According to Sean Byrnes in his post Coaches vs Cheerleaders, your cheerleaders are the people that believe you in you no matter what. They’re the ones who know that you’ll be able to overcome any and all odds, even when you don’t know it yourself. They’ll be there to get you through the plateaus (when you’re bored) and the burnouts (when you’re exhausted). Every entrepreneur or project leader needs cheerleaders to keep up their spirits so take the time to figure out who yours are.
How to find your cheerleaders
You probably already have some idea of who your cheerleaders are or who they potentially could be. They’re the ones who are so excited every time you talk about your project. They’re the people who never get tired of listening to you talk about what you’re doing. They might be an official part of your Tribe or they might not.
1.Take ten minutes and write down the names of five people you think might be your cheerleaders.
If you couldn’t get up to five in that time, then it’s time to think about where you’re going to find your cheerleaders. Find people who can relate to your situation, like other entrepreneurs or do-gooders. They might be people in your “real life” or they may be people in online forums and groups. Not only will it be comforting to talk to people who get you and what you’re going through but they’ll also be able to support you based off experience.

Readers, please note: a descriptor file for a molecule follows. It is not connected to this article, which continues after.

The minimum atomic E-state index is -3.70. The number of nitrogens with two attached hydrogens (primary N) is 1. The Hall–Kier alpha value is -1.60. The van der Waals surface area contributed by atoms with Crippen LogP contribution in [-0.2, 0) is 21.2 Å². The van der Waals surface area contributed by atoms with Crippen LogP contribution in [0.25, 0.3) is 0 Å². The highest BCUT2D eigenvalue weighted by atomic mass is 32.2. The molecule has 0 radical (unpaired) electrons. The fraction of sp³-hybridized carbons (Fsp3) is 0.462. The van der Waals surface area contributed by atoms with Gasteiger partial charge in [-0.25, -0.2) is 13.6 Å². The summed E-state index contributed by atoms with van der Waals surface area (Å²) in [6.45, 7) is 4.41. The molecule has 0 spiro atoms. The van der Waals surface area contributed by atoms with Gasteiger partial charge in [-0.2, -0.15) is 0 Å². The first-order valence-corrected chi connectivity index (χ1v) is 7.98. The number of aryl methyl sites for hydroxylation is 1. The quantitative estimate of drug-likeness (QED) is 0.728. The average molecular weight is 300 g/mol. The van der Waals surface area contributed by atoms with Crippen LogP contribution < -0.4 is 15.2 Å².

2. Ask, not assume, when choosing your support system. Not everyone has the capacity — time, energy or emotionally — to support you and that’s okay. Even if one person can’t be on your cheerleading team, there will be others.
3. Be sure that you’re being clear about what type of support you need. Do you need to be held accountable? Do you need words of affirmation/celebrating? Someone to show up with a bottle of wine when you’re having a rough week? Each cheerleader may be able to fill a different role for you and it’s worth it to figure out who is willing and able to do what.
Action step: after making a list of your cheerleaders, write a draft of what you will say when you ask them. Once you’re prepared, send an email or make the phone call, using the points above.
How to keep your cheerleaders engaged